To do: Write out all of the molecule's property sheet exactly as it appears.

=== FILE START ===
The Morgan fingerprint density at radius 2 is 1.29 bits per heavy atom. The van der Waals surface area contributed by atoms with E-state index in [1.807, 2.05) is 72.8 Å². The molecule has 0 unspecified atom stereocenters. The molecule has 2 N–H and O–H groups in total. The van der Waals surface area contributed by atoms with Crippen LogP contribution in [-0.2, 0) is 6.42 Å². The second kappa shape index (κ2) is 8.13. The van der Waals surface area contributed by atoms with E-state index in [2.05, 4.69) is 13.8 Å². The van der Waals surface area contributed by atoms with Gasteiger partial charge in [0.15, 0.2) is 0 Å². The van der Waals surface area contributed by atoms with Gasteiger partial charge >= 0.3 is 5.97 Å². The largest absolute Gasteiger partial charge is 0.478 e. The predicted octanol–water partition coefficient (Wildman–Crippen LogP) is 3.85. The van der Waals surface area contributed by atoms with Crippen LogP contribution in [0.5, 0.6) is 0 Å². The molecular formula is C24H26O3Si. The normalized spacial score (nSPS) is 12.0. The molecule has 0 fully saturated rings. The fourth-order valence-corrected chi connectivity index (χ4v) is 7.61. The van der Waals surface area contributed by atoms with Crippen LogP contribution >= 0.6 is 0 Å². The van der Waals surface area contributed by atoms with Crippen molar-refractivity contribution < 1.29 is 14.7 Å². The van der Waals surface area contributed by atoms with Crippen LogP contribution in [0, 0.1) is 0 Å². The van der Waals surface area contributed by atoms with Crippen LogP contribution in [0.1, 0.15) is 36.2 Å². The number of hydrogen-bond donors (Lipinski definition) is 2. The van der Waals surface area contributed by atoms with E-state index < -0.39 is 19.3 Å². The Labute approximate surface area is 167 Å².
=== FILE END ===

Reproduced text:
The Morgan fingerprint density at radius 2 is 1.29 bits per heavy atom. The van der Waals surface area contributed by atoms with E-state index in [1.807, 2.05) is 72.8 Å². The molecule has 0 unspecified atom stereocenters. The molecule has 2 N–H and O–H groups in total. The van der Waals surface area contributed by atoms with Crippen LogP contribution in [-0.2, 0) is 6.42 Å². The second kappa shape index (κ2) is 8.13. The van der Waals surface area contributed by atoms with E-state index in [2.05, 4.69) is 13.8 Å². The van der Waals surface area contributed by atoms with Gasteiger partial charge in [0.15, 0.2) is 0 Å². The van der Waals surface area contributed by atoms with Gasteiger partial charge >= 0.3 is 5.97 Å². The largest absolute Gasteiger partial charge is 0.478 e. The predicted octanol–water partition coefficient (Wildman–Crippen LogP) is 3.85. The van der Waals surface area contributed by atoms with Crippen LogP contribution in [0.5, 0.6) is 0 Å². The molecular formula is C24H26O3Si. The normalized spacial score (nSPS) is 12.0. The molecule has 0 fully saturated rings. The fourth-order valence-corrected chi connectivity index (χ4v) is 7.61. The van der Waals surface area contributed by atoms with Crippen LogP contribution >= 0.6 is 0 Å². The van der Waals surface area contributed by atoms with Crippen molar-refractivity contribution < 1.29 is 14.7 Å². The van der Waals surface area contributed by atoms with Crippen LogP contribution in [0, 0.1) is 0 Å². The van der Waals surface area contributed by atoms with Crippen LogP contribution in [0.1, 0.15) is 36.2 Å². The number of hydrogen-bond donors (Lipinski definition) is 2. The van der Waals surface area contributed by atoms with E-state index < -0.39 is 19.3 Å². The Labute approximate surface area is 167 Å².